Since 2011, Matsubara has documented both the relationship six farmers have with their surviving herds as well as an ongoing study examining the effects radiation has on large mammals.

A greater scientific purpose

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A cow from within Fukushima’s 20 km exclusion zone with an abnormal white spot outbreak.

The farmers — who return two or three times a week to their former farms — initially kept their cows alive just out of love. But since 2013, Keiji Okada, an animal science expert at Iwate University, has been carrying out tests on them.

Okada established the Society for Animal Refugee & Environment post-Nuclear Disaster, a non-profit with researchers from Kitazato, Tohoku and Tokyo university. The researchers are funded through their universities, and say their project is the first to look into the effects of radiation on large animals.

“Large mammals are different to bugs and small birds, the genes affected by radiation exposure can repair more easily that it’s hard to see the effects of radiation,” Okada, told CNN.

“We really need to know what levels of radiation have a dangerous effect on large mammals and what levels don’t,” he added.

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A mountain of black bags filled with contaminated soil sits piled on a roadside in Tomioka, Fukushima. A massive national project to remove topsoil and vegetation contaminated by the Fukushima nuclear disaster will produce at least 22 million square meters of radioactive waste.

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Colossal quantities of contaminated material have been collected from the Fukushima site and surrounding area. What will be done to dispose them still remains to be seen.

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One of hundreds of temporary storage sites for contaminated material.

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A giant, 780-meter sea wall under construction near the Fukushima Daiichi nuclear plant is designed to prevent contaminated water on the site from seeping into the ocean

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Tetrapods piled up at Udedo port in Namie, Fukushima, waiting to be used for a 7 meter high, 3 kilometer long breakwater along the coast line.

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Prior to the wall’s construction, radioactive water and materials readily seeped into the ocean, threatening local fishing stocks and causing potentially irreversible damage to the sea floor.

 

So far, the cows living within the exclusion zone haven’t shown signs of leukemia or cancer — two diseases usually associated with high levels of radiation exposure. Some, however, have white spots on their hides. Their human minders suspect that these are the side-effects of radiation exposure.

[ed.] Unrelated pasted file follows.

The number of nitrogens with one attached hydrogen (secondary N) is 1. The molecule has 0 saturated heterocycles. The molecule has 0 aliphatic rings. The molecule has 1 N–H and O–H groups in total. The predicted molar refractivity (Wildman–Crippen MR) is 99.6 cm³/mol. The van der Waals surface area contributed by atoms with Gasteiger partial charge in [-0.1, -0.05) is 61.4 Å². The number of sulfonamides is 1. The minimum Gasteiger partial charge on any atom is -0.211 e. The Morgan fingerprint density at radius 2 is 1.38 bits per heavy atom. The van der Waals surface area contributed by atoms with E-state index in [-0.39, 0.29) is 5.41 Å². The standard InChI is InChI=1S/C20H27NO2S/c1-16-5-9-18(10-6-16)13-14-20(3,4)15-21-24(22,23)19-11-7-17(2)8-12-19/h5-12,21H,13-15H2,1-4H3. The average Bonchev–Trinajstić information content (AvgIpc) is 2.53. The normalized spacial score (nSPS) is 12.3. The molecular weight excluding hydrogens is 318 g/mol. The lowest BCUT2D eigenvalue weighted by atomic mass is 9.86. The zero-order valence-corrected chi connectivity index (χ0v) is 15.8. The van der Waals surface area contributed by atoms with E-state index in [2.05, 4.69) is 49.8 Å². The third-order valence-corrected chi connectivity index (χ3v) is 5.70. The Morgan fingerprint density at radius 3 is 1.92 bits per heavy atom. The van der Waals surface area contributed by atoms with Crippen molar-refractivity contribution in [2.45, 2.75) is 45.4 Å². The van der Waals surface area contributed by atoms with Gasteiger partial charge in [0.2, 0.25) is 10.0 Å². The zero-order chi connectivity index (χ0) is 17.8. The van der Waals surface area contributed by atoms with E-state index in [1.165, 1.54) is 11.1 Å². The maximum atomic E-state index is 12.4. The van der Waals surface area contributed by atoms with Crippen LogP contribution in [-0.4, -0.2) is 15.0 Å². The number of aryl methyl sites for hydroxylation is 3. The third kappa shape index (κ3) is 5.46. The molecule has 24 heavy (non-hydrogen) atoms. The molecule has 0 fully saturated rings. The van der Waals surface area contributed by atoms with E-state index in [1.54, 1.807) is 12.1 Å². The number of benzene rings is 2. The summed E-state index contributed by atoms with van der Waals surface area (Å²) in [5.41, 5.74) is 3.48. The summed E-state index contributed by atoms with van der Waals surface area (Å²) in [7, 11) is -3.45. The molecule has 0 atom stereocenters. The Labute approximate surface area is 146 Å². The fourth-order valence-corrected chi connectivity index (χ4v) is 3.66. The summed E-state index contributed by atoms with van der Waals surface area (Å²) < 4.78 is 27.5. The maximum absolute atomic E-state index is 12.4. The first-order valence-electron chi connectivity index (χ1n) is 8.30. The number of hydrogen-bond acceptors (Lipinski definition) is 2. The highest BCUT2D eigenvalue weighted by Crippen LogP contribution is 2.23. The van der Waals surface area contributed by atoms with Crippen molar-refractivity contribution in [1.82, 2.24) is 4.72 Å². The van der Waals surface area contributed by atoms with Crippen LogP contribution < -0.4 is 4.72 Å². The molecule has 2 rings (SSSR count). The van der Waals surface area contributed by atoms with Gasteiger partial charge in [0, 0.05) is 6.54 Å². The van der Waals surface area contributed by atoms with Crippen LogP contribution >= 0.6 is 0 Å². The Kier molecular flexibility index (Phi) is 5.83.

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Keiji Okada, associate professor of veterinary medicine and agriculture at Iwate University, examines a cow at Ikeda Ranch in Okuma town, 5 kilometers (3 miles) west of Japan’s crippled Fukushima Dai-ichi nuclear power plant.

As Japan continues to confront its nuclear past, present and future, Okada said his group’s study would keep the country prepared in the event of another disaster.

“We need to know what levels of radiation are safe and dangerous for large mammals, and have that data ready so that the euthanization of livestock can be kept to the minimum,” added Okada.

The ‘cows of hope’

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Elderly farmers feeds their radiation-affected cows in the exclusion zone.

Since 2011, the Japanese government has taken measures to decontaminate radiation-affected zones within Fukushima by stripping surface soil from contaminated zones and by cleansing asphalt roads and playgrounds.

Evacuation notices have also lifted on some towns in Fukushima. Taichi Goto, a spokesperson from the Ministry of the Environment’s Office for Decontamination told CNN that Namie, a town currently in the exclusion zone, was scheduled to be decontaminated by March 2017. Yet critics point that the state’s measures still aren’t enough.

Matsubara acknowledged the government’s decontamination work but asserted that it was impossible for them to clear the mountainous areas west of the exclusion zone.

While some farmers have slowly started to rebuild their lives by starting new businesses in decontaminated areas in Fukushima, the campaign to keep alive irradiated cows within the exclusion zone continues.

“These cows are the witnesses of the nuclear accident,” Masami Yoshikawa, who lives in Namie town in the heart of the exclusion zone, states in Nuclear Cattle.

“They’re the cows of hope.”

http://edition.cnn.com/2016/09/27/asia/japan-fukushima-nuclear-cows/index.html

 

September 29, 2016 Posted by | Fukushima 2016 | , , , | Leave a comment

Radiation research in children teeth in US

Radiation and Public Health Project

Tooth Donation Form/Kit

How to Send Teeth

  • If not already clean, wash the teeth and let them dry.
  • Wrap each tooth in paper and cushion with tissue or something similar.
  • Print out the tooth donation form, fill it out, and send it with the teeth to:

    Radiation and Public Health
    P.O. Box 1260
    Ocean City NJ 08226


Do not worry if you do not have all the information requested

There is some information we need in all cases:

  • Where the mother lived when carrying the child.
  • The child’s birthdate.
  • Where the child lived the first year after birth.

If you can supply us with this information, don’t worry about the rest if you do not know the answers.

Important: If you have a tooth or teeth from more than one child, please fill out a separate form for each child and clearly mark which teeth came from which child. We cannot use teeth from more than one child when they are mixed together.

Would you like preprinted envelopes?

For envelopes with the teeth form pre-printed on them, email us (odiejoe@aol.com) with your name, address, and phone, and how many envelopes you need.

* For more than 10 envelopes and Group Networking, contact our Executive Director Joseph Mangano.(odiejoe@aol.com)

Tooth donation form: http://www.radiation.org/projects/tooth_donation_form.html

Source: http://www.radiation.org/projects/tooth_donation.html

February 28, 2016 Posted by | USA | , , | Leave a comment